DOI: 10.3390/buildings14010042 ISSN: 2075-5309

Air-Permeable Building Envelopes for Building Ventilation and Heat Recovery: Research Progress and Future Perspectives

Chong Zhang, Zhanzhi Yu, Qiuyuan Zhu, Hongqi Shi, Zhongyi Yu, Xinhua Xu
  • Building and Construction
  • Civil and Structural Engineering
  • Architecture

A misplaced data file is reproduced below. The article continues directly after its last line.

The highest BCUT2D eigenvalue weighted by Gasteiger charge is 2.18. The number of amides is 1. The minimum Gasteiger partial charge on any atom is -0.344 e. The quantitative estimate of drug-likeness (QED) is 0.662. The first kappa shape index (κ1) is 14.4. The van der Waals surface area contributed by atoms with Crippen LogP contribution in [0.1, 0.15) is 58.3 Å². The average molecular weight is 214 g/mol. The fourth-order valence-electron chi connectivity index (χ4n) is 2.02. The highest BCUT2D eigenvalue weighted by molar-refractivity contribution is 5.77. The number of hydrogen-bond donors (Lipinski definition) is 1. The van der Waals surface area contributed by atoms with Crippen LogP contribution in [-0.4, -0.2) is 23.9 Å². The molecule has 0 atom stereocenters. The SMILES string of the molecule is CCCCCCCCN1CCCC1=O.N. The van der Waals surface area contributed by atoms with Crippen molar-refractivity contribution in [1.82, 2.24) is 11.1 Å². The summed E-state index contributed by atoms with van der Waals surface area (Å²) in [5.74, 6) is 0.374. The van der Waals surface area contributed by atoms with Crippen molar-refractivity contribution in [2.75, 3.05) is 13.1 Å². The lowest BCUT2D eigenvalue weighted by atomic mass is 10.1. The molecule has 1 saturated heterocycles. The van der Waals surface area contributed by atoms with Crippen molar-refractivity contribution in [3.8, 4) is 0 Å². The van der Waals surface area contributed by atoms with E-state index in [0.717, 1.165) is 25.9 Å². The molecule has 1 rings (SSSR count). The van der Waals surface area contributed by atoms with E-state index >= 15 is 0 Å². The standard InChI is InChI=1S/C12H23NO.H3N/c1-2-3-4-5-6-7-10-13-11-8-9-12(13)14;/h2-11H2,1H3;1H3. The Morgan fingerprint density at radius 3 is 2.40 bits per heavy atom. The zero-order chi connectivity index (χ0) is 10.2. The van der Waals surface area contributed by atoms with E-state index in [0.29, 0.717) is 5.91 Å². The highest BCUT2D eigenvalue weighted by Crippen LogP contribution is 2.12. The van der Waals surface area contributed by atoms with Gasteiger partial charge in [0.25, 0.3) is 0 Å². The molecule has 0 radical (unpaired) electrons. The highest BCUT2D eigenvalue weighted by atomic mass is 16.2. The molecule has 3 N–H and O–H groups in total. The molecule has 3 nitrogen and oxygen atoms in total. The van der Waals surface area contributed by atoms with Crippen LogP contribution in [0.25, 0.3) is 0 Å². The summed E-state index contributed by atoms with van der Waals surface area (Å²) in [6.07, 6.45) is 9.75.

Air-permeable building envelopes (APBEs) utilize the infiltrated or exfiltrated airflow within porous materials to directly change their temperature distribution to reduce heat loss/gain. APBEs effectively integrate building ventilation and heat recovery to achieve excellent thermal insulation while improving indoor air quality. This paper presents a comprehensive review of the fundamentals and classifications, historical evolution over time, opportunities and benefits, and future views on APBEs. It can be treated as a responsive building envelope that enables building envelopes to dynamically change the U-values by varying the infiltrated or exfiltrated airflow rate within a porous material. Previous studies have indicated that the U-value of 0.1 W/(m2·K) can be realized by employing APBEs. Moreover, some research demonstrates that APBEs could act as high-performance air filters that reduce over 90% of particulate matter within fresh, ventilated air. Some factors, such as airflow rate, thickness, and thermal conductivity of porous materials, have a significant influence on the effectiveness of APBEs. For practical applications, integrating the APBE with passive building ventilation can help reduce the initial cost and facilitate decarbonization in buildings. Moreover, advanced control strategies could collaboratively optimize the operation of ABPEs and build energy systems to maximize their energy-saving potential.

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